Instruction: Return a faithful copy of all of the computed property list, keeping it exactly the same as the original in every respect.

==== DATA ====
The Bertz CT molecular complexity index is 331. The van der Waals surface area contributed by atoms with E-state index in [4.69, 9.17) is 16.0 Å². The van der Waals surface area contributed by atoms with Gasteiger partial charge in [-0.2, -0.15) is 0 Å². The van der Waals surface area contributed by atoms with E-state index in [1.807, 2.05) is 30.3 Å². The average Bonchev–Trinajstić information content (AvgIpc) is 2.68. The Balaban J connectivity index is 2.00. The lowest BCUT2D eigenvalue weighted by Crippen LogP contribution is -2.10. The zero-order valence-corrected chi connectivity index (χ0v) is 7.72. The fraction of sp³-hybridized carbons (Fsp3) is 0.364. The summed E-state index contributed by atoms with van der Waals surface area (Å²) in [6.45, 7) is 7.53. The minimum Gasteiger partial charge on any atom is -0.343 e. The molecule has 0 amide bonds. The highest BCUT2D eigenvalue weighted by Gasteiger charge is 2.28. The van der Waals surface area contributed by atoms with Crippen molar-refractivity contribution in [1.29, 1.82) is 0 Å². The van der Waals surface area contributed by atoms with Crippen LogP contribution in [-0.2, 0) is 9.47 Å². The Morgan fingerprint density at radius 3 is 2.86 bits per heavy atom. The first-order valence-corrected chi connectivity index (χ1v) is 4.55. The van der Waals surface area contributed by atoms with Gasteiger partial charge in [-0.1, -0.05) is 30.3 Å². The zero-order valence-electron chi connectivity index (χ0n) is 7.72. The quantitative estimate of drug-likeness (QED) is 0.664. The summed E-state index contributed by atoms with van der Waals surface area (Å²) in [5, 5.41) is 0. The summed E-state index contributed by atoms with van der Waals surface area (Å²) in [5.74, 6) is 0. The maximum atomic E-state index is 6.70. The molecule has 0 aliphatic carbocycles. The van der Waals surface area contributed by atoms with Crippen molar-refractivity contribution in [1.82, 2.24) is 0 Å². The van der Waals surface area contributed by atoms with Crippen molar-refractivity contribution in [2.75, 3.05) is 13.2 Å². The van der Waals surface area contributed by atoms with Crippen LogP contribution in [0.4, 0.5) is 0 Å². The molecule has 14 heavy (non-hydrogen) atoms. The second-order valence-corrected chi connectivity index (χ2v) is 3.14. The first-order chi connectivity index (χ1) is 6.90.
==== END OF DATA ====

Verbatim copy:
The Bertz CT molecular complexity index is 331. The van der Waals surface area contributed by atoms with E-state index in [4.69, 9.17) is 16.0 Å². The van der Waals surface area contributed by atoms with Gasteiger partial charge in [-0.2, -0.15) is 0 Å². The van der Waals surface area contributed by atoms with E-state index in [1.807, 2.05) is 30.3 Å². The average Bonchev–Trinajstić information content (AvgIpc) is 2.68. The Balaban J connectivity index is 2.00. The lowest BCUT2D eigenvalue weighted by Crippen LogP contribution is -2.10. The zero-order valence-corrected chi connectivity index (χ0v) is 7.72. The fraction of sp³-hybridized carbons (Fsp3) is 0.364. The summed E-state index contributed by atoms with van der Waals surface area (Å²) in [6.45, 7) is 7.53. The minimum Gasteiger partial charge on any atom is -0.343 e. The molecule has 0 amide bonds. The highest BCUT2D eigenvalue weighted by Gasteiger charge is 2.28. The van der Waals surface area contributed by atoms with Crippen molar-refractivity contribution in [1.29, 1.82) is 0 Å². The van der Waals surface area contributed by atoms with Crippen LogP contribution in [-0.2, 0) is 9.47 Å². The Morgan fingerprint density at radius 3 is 2.86 bits per heavy atom. The first-order valence-corrected chi connectivity index (χ1v) is 4.55. The van der Waals surface area contributed by atoms with Gasteiger partial charge in [-0.1, -0.05) is 30.3 Å². The zero-order valence-electron chi connectivity index (χ0n) is 7.72. The quantitative estimate of drug-likeness (QED) is 0.664. The summed E-state index contributed by atoms with van der Waals surface area (Å²) in [5, 5.41) is 0. The summed E-state index contributed by atoms with van der Waals surface area (Å²) in [5.74, 6) is 0. The maximum atomic E-state index is 6.70. The molecule has 0 aliphatic carbocycles. The van der Waals surface area contributed by atoms with Crippen molar-refractivity contribution in [1.82, 2.24) is 0 Å². The van der Waals surface area contributed by atoms with Crippen molar-refractivity contribution in [2.75, 3.05) is 13.2 Å². The van der Waals surface area contributed by atoms with Crippen LogP contribution in [0.4, 0.5) is 0 Å². The molecule has 14 heavy (non-hydrogen) atoms. The second-order valence-corrected chi connectivity index (χ2v) is 3.14. The first-order chi connectivity index (χ1) is 6.90.